You have your lifters incorporating your "Catapult" method which has some key differences to the "triple-extension" that most CrossFitters are more intimate with. Can you talk about the method?
 A lot has been made of my use of the word "catapult" to describe the pull used in the Olympic lifts. Catapulting does not describe something new but simply is what I think is a better way to think of the motion involved in driving the bar upwards. I believe a lifter should stay on the platform longer when pulling and return to it sooner when catching than some coaches. Some athletes can perform the lifts perfectly well without leaving the floor whatsoever. I have athletes train like this at times to make them better aware of the hip extension portion of the lift. And, I believe that in the last phase of triple extension, if it is used at all, weightlifters do different things than other athletes do when they enter that same phase performing their sport skills. In jumping sports, for instance, the athlete moves his own mass further upward through the entire last phase of triple extension. In throwing, such as discus, the athlete continues to deliver force to the implement to sling its mass away from his during the entire last phase. I think in weightlifting we should make a conscious effort not to continue through the last phase of triple extension with the intention of delivering force to the bar to move it upwards but at some earlier point turn our efforts towards pulling ourselves lower than the soon to be falling barbell. This is what I teach.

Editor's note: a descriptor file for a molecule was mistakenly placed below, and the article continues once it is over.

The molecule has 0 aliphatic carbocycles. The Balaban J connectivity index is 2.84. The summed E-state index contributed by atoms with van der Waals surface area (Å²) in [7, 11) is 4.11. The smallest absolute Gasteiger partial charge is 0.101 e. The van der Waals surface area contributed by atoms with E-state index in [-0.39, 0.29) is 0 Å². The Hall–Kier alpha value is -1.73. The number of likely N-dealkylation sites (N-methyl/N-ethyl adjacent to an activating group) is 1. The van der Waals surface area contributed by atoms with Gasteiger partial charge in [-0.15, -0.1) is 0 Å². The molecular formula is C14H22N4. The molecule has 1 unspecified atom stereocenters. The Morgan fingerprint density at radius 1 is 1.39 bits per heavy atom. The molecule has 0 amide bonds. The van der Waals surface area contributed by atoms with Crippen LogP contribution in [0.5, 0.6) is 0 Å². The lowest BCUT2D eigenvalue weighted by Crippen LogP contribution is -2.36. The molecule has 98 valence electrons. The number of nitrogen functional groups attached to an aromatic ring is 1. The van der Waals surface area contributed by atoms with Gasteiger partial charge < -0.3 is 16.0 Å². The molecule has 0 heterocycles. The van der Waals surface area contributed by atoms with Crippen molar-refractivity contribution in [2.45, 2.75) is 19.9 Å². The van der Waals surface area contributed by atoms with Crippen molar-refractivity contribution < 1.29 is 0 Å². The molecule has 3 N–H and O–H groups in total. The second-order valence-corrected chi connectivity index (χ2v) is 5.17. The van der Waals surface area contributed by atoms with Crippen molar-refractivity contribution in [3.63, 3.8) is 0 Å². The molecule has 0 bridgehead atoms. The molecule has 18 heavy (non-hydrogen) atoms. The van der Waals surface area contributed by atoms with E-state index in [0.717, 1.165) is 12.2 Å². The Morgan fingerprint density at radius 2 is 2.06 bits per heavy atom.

It is important to remember that while there may be differing opinions about the nuances of technique for the olympic-style lifts, just as there are about batting in baseball or catching a football properly, the important thing is to make them part of your athletic skill set.  They are an important part of a complete athlete.

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4 comments on this entry

1. Mark Lee CrossFit Cape Cod wrote...

We had Coach McCauley to our affiliate a month ago along with Holly, Tina and Suzanne-They were great and had everyone executing the movements within no time!

2. Kyle wrote...

the catapult method and crossfit = perfect match

3. Larry Cook wrote...

I visited Don this past March while vacationing in Hilton Head, SC. He's a class guy with some solid lifters.

4. Brian Smith wrote...

for those of you who haven't seen it yet, Don has a pretty informative video series on youtube regarding the "catapult' lifting technique. Worth a watch.